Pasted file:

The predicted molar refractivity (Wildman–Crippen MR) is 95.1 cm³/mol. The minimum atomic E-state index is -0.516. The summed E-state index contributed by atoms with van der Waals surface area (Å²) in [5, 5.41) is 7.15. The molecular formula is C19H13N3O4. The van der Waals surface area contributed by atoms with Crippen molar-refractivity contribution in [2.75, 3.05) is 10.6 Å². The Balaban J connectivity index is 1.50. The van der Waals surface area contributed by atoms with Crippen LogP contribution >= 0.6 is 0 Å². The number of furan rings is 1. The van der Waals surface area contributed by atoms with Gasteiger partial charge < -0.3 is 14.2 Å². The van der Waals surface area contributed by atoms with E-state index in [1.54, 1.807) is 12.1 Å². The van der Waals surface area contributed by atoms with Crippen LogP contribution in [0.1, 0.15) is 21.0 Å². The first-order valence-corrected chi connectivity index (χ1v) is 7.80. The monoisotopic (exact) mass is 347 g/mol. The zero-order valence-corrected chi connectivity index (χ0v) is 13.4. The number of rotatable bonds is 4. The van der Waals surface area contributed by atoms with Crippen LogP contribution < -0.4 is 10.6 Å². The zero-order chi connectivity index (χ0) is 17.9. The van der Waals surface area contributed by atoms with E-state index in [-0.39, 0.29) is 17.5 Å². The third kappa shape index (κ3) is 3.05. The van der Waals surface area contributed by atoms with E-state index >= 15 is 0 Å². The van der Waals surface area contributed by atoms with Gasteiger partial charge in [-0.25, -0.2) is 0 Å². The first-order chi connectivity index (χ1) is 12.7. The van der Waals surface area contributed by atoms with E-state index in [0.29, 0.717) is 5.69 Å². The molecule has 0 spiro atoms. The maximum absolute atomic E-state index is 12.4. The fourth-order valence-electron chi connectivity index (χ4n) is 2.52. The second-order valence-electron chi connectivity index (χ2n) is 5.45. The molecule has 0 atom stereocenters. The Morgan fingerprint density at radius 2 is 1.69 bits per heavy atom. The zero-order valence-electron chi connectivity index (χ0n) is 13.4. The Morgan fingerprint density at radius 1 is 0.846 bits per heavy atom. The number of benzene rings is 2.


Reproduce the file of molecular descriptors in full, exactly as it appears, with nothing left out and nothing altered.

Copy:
The predicted molar refractivity (Wildman–Crippen MR) is 95.1 cm³/mol. The minimum atomic E-state index is -0.516. The summed E-state index contributed by atoms with van der Waals surface area (Å²) in [5, 5.41) is 7.15. The molecular formula is C19H13N3O4. The van der Waals surface area contributed by atoms with Crippen molar-refractivity contribution in [2.75, 3.05) is 10.6 Å². The Balaban J connectivity index is 1.50. The van der Waals surface area contributed by atoms with Crippen LogP contribution >= 0.6 is 0 Å². The number of furan rings is 1. The van der Waals surface area contributed by atoms with Gasteiger partial charge < -0.3 is 14.2 Å². The van der Waals surface area contributed by atoms with E-state index in [1.54, 1.807) is 12.1 Å². The van der Waals surface area contributed by atoms with Crippen LogP contribution in [0.1, 0.15) is 21.0 Å². The first-order valence-corrected chi connectivity index (χ1v) is 7.80. The monoisotopic (exact) mass is 347 g/mol. The zero-order valence-corrected chi connectivity index (χ0v) is 13.4. The number of rotatable bonds is 4. The van der Waals surface area contributed by atoms with Crippen LogP contribution < -0.4 is 10.6 Å². The zero-order chi connectivity index (χ0) is 17.9. The van der Waals surface area contributed by atoms with E-state index in [-0.39, 0.29) is 17.5 Å². The third kappa shape index (κ3) is 3.05. The van der Waals surface area contributed by atoms with E-state index >= 15 is 0 Å². The van der Waals surface area contributed by atoms with Gasteiger partial charge in [-0.25, -0.2) is 0 Å². The first-order chi connectivity index (χ1) is 12.7. The van der Waals surface area contributed by atoms with E-state index in [0.29, 0.717) is 5.69 Å². The molecule has 0 spiro atoms. The maximum absolute atomic E-state index is 12.4. The fourth-order valence-electron chi connectivity index (χ4n) is 2.52. The second-order valence-electron chi connectivity index (χ2n) is 5.45. The molecule has 0 atom stereocenters. The Morgan fingerprint density at radius 2 is 1.69 bits per heavy atom. The zero-order valence-electron chi connectivity index (χ0n) is 13.4. The Morgan fingerprint density at radius 1 is 0.846 bits per heavy atom. The number of benzene rings is 2.